|In this dissertation, I introduce and define my new term, story(ality), which requires refocused attention on the truths available through nonfiction stories told, written, and performed in a contact zone, which is a social space where cultures meet, clash, and grapple with each other. All of the texts used in this dissertation exist in contact zones and are either true nonfiction experiential tales or pretend to be, and all of these texts have the potential to alter the recipient’s perception of reality and truth. The project begins with the problematic text Stiya: A Carlisle Indian Girl at Home, a text that pretends to represent truth and reality, then the dissertation moves on into the 21st century to an examination of Native American story practitioners in two non-academic fields: stand-up comedy and web design, and then concludes with a review of helping students use rhetorical sovereignty in a basic composition class to learn more about their own stories and understand their own truths and realities from a new perspective. Further, through analysis of written and digital texts, performances, interviews, and student writing, I explore how Native peoples construct their identities for both Native and non-Native audiences. I complicate these constructions by considering how a white woman’s version of Native identity can be equally influential for the right audience compared to the identities constructed by Native individuals, as well as suggesting how effectively contemporary Native story practitioners achieve cross-cultural understanding in different genres. In addition, I also propose that the Native American experiential theory of rhetorical sovereignty has the potential to help students construct and control their own identities and stories. My goal is to obtain a deeper understanding of the rhetorical choices in the nonfiction stories of contemporary Native intellectuals as they use story (written, verbal, performed), memory, and technology to construct identity and create alliances across multiple communities.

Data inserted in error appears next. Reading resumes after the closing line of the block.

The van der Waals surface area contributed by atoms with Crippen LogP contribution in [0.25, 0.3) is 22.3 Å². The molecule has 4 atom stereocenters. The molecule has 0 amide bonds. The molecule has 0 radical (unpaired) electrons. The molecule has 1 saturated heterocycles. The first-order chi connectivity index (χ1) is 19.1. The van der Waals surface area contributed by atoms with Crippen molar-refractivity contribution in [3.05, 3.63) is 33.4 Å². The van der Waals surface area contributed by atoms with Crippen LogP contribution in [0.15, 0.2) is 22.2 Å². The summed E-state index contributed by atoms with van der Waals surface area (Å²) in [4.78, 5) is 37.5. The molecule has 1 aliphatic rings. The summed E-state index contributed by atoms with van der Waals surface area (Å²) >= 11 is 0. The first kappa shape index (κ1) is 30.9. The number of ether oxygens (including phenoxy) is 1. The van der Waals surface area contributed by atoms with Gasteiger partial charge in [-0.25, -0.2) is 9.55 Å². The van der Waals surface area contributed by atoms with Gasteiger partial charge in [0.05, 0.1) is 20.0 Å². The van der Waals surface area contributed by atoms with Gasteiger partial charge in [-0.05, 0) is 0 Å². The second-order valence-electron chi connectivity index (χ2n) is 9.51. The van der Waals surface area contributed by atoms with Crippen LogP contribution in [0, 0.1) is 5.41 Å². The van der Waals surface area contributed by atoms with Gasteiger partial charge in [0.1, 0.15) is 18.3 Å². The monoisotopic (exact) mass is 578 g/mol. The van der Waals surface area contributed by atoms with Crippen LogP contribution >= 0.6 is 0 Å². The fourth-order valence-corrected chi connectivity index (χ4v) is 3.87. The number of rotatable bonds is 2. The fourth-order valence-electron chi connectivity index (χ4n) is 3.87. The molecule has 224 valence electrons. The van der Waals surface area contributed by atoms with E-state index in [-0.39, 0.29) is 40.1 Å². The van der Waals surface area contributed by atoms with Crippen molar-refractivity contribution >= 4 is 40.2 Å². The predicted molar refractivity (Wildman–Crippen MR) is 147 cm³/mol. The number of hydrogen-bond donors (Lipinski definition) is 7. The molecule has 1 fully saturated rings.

Ultimately, this dissertation connects the humor of stand-up comedians, the technological storytelling capability of a sovereign tribal nation, and rhetorical skills of different Native story practitioners. To connect these diverse groups, I examine their communication methods through the lens of story(ality) and the complicated issue of control. Consequently, this dissertation offers the fields of Native American Studies and Composition and Rhetoric a new term that privileges story, storytellers of nonfiction experience, and changing perceptions of reality. Finally, I call for a more critical engagement with Native American nonfiction works in the composition classroom as a more effective method for students to learn more fruitfully and completely about their own stories.